Private Safe and Hide Apps
Private Safe is a new feature in OnePlus phones, but the company lifted it beat-for-beat from Color OS. Basically, Private Safe gives you a place to securely stash images, videos, documents, and other bits of data. You need to run through a bunch of setup steps before you can use it, but once you do, it’s easy to lock things away from any prying eyes.
The new privacy suite also includes the ability to hide applications, so it replaces OnePlus’ own Hidden Space feature. The new Hide Apps system works just like Hidden Space. First, you select which apps you want to hide. Then, when you want to access those apps, you simply swipe to the left while in the app drawer. There, you’ll see your hidden apps collected.
Oxygen OS 12 does not include the Material You auto-customization features Google created for Android 12 (at least not yet). However, OnePlus does give you a way to create unique wallpapers based on images you find online or take yourself.
To start, just hit the Inventive Wallpapers icon within the usual wallpapers settings. There, you’ll be able to capture or upload a photo. The software will analyze that photo and turn it into a unique abstract design. When you’ve tweaked it how you like, you can set it as your wallpaper.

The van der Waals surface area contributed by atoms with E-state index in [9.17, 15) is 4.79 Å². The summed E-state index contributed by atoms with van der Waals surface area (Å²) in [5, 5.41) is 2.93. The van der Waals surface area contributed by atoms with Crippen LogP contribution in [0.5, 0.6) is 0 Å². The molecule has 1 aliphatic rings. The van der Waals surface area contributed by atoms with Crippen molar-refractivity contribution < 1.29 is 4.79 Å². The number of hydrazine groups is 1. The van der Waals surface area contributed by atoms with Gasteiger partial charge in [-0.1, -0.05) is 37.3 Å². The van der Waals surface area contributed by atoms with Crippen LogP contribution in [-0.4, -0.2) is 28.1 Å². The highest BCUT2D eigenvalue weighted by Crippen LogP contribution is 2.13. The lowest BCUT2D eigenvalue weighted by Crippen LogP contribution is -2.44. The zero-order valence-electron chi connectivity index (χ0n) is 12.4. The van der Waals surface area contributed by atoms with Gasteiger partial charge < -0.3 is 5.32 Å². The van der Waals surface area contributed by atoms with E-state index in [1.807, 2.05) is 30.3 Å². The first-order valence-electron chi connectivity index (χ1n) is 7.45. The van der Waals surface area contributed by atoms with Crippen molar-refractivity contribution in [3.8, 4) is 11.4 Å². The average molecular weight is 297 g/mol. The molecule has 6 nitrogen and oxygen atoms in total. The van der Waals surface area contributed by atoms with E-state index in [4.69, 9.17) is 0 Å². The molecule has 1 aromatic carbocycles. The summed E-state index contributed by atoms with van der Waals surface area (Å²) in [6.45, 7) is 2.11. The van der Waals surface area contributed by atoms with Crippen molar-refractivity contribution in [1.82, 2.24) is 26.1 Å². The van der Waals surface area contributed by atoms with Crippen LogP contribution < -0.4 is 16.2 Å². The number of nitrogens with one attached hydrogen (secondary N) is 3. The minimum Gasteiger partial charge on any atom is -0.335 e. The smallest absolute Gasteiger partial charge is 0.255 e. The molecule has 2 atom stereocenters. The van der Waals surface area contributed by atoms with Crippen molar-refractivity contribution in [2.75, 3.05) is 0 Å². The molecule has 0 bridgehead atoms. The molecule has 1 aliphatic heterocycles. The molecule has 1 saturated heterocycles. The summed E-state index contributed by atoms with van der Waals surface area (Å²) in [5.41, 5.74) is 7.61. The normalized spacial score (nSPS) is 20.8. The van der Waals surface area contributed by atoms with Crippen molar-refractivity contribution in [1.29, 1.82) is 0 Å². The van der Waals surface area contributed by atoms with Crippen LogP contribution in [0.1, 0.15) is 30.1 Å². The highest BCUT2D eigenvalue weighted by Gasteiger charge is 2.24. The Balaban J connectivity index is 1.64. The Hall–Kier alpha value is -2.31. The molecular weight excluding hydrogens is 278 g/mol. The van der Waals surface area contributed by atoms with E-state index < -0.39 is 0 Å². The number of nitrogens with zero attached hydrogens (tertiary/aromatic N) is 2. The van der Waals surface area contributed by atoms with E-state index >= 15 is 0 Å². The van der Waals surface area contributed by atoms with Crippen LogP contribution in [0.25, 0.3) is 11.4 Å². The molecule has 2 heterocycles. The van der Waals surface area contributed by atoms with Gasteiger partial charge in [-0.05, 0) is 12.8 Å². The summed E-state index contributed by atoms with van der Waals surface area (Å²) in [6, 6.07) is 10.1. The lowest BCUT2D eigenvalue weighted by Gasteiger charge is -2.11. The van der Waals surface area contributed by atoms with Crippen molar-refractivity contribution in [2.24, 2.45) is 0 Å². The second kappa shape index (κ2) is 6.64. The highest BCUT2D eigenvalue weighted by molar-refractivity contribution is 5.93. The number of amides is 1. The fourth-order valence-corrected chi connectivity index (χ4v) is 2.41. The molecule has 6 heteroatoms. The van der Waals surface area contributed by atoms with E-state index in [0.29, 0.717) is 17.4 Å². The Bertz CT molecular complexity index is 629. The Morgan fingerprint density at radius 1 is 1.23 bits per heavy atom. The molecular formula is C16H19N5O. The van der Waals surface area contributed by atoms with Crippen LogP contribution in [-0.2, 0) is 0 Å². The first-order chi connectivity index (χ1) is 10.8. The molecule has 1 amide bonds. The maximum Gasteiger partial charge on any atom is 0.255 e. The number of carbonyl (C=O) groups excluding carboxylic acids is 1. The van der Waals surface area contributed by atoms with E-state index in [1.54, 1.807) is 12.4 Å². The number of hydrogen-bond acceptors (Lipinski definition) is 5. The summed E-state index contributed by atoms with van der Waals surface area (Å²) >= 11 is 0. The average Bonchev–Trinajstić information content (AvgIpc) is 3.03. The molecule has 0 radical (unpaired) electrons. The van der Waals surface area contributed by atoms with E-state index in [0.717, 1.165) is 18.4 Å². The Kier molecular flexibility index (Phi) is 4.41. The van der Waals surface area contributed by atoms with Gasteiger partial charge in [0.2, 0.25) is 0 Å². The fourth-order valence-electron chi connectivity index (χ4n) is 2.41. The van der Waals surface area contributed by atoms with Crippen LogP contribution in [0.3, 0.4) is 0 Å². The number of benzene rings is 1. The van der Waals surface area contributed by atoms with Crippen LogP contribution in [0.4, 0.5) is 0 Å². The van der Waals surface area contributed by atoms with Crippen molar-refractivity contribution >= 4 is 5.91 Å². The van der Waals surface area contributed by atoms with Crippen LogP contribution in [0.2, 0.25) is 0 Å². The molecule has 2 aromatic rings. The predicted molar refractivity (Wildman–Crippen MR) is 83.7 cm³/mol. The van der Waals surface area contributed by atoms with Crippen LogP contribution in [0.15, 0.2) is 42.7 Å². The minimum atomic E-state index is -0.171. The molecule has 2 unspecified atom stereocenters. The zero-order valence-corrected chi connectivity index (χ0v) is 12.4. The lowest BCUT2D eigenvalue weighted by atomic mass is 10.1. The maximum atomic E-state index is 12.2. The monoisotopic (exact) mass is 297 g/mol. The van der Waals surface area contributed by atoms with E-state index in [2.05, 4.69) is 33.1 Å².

Once again, this feature is lifted right from Color OS, although it has a new coat of paint to make it slightly different from what Oppo offers.
Oxygen OS 12 recent tasks manager
For years now, you’ve been able to “lock” apps within Oxygen OS. This prevents the apps from fully closing out of memory, even when you clear all apps out at once. The idea is that locking apps you use all the time will help them launch faster since they never really close.
Thankfully, this feature survives in Oxygen OS 12. In fact, it’s even expanded with a new recent tasks manager section that gives you a current list of all locked and unlocked apps. This is a welcome change since it prevents you from needing to use the apps switcher to lock/unlock apps as necessary.